A Maintenance of Certification Task Force was formed this year to assess potential alternatives to the American Board of Internal Medicine’s new procedures. The task force’s work is ongoing and will be reported on in 2018.
Raising Awareness of Rheumatic Diseases: The Collaborative Initiatives Working Group launched the Be Fierce, Take Control campaign, designed to raise awareness of lupus among African American and Latino women. Influencers, such as Ashton Kutcher, Lil Wayne and Collete Smith (first female N.Y. Jets coach in history) and others, have shared videos and articles to support the campaign. This effort is in collaboration with the Lupus Foundation of America and funded by a $525,000 grant from the CDC.
Now in its second year, RDAM (Rheumatic Disease Awareness Month) picked up momentum in 2017. The ACR teamed with football Hall of Famer Terry Bradshaw to help improve the public’s awareness and understanding of rheumatic diseases. A public service announcement featuring Terry Bradshaw ran on TV during some of the NFL games in September 2017. Other public outreach activities were conducted and media placements made, including social media. Rep. David McKinley (R-WV) and Rep. Anna Eshoo (D-CA) introduced a bipartisan resolution in the U.S. House of Representatives recognizing September as National Rheumatic Disease Awareness Month.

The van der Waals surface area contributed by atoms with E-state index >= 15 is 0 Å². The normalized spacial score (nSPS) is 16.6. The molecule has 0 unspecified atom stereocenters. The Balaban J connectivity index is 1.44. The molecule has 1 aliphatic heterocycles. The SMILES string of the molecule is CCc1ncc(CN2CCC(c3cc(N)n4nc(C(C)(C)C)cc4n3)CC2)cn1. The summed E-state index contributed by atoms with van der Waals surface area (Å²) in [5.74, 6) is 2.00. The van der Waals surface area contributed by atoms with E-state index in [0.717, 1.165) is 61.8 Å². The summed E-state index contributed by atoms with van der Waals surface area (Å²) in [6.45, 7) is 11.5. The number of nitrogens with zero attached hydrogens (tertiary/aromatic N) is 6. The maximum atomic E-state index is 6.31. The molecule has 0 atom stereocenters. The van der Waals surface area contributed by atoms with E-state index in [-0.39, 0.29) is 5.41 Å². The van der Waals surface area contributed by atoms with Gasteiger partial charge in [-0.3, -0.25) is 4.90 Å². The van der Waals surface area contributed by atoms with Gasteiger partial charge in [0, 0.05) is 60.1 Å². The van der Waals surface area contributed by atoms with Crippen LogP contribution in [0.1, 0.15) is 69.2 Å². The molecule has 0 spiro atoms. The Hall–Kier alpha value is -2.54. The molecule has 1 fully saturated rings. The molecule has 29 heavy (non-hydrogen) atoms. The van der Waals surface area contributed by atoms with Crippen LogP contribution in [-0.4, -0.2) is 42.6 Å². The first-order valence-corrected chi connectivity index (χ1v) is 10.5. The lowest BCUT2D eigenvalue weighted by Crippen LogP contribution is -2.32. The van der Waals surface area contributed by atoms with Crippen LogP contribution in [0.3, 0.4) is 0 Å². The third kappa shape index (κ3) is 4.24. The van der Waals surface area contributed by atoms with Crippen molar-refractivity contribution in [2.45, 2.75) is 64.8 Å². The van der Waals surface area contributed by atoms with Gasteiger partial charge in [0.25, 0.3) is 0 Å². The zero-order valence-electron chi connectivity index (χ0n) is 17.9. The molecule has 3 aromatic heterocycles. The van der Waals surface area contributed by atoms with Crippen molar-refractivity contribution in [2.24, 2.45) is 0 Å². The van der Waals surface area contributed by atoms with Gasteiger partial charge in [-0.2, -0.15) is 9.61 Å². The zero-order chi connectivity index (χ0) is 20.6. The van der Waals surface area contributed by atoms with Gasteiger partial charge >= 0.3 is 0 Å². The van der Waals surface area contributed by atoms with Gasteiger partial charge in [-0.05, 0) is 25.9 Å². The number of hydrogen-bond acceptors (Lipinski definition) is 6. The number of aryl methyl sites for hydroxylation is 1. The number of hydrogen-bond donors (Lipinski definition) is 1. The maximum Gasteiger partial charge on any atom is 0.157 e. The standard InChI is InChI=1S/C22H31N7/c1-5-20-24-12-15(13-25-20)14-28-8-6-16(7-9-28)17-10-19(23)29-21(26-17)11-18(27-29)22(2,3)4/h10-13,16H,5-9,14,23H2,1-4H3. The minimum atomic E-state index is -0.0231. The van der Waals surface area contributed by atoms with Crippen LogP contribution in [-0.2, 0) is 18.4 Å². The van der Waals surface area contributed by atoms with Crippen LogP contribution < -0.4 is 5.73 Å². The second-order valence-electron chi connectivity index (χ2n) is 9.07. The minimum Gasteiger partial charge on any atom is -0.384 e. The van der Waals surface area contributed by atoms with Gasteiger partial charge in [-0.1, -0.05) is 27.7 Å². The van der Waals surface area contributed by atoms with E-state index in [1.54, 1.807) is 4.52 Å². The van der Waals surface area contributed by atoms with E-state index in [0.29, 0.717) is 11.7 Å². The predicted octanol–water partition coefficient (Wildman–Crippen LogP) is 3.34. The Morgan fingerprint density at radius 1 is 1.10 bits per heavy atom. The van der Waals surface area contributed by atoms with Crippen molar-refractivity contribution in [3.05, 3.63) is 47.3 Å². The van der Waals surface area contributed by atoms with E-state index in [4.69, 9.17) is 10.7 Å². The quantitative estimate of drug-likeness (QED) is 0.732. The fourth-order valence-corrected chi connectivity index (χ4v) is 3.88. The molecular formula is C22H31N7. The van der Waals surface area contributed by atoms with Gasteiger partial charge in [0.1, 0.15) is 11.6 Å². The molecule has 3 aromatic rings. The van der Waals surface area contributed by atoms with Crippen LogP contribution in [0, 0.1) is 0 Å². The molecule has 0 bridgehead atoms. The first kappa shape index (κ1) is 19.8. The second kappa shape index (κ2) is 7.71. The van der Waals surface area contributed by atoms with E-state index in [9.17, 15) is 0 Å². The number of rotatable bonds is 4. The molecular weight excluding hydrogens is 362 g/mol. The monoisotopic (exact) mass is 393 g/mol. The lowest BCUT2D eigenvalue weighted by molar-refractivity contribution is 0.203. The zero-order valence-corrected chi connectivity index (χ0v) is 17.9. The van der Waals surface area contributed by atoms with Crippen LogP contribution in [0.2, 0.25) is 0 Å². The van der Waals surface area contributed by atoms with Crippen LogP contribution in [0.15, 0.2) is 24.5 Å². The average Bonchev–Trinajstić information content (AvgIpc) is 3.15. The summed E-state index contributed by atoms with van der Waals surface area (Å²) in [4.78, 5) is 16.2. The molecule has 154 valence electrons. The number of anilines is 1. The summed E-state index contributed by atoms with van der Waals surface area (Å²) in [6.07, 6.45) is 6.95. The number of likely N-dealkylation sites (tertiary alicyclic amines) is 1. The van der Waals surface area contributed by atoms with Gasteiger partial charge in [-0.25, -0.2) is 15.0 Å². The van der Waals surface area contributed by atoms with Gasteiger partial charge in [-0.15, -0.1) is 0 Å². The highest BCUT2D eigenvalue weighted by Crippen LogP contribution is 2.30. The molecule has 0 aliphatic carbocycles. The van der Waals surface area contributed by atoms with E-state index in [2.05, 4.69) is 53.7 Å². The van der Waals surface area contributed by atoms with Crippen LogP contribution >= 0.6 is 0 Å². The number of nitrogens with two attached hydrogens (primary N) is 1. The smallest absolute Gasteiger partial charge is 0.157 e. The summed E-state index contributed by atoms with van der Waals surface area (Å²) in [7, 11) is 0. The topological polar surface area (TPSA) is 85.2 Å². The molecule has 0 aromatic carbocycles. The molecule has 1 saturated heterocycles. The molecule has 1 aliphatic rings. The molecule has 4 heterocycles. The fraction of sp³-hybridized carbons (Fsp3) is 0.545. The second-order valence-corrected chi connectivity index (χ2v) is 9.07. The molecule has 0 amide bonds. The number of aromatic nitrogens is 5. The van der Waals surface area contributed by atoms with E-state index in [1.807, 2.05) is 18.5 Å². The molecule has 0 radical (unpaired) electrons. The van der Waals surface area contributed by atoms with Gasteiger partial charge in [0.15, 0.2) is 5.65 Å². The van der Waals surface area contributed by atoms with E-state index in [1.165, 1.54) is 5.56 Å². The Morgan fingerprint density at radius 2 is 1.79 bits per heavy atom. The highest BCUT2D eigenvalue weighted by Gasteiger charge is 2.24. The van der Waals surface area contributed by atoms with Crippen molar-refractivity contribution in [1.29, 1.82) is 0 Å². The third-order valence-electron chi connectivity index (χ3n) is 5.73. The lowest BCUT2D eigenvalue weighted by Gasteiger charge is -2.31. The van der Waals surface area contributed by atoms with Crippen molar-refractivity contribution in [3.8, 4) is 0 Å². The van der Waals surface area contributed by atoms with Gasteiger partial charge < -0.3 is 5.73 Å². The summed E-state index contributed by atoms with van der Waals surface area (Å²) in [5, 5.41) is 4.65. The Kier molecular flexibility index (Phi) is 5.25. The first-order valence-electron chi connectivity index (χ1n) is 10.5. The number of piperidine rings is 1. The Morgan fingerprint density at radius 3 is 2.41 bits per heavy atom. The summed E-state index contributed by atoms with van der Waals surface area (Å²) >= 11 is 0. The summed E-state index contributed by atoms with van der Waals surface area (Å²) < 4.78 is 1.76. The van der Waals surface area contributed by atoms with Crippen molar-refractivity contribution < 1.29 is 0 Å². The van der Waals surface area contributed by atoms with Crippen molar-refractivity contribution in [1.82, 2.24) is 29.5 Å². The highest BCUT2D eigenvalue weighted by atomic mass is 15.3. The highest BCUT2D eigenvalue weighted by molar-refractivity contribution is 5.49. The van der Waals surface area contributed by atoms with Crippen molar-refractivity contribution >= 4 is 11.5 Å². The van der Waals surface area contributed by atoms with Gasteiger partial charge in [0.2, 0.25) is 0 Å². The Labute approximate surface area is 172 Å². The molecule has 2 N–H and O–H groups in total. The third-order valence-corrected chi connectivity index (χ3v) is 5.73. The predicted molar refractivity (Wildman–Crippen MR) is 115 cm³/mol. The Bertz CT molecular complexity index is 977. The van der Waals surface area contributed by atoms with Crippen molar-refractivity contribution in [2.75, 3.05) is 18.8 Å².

The RISE of Data: The RISE (Rheumatology Informatics System for Effectiveness) registry is growing exponentially. Thanks to more than 800 providers from 225 practices, the RISE registry has more than 7 million total patient encounters (including 2 million RA encounters) representing 1.5 million patients (including 250,000 RA patients). These numbers grow every day. The RISE registry has become the source of big data in rheumatology. It is QCDR certified by CMS and helps members meet quality metrics and several reporting requirements of MIPS under MACRA.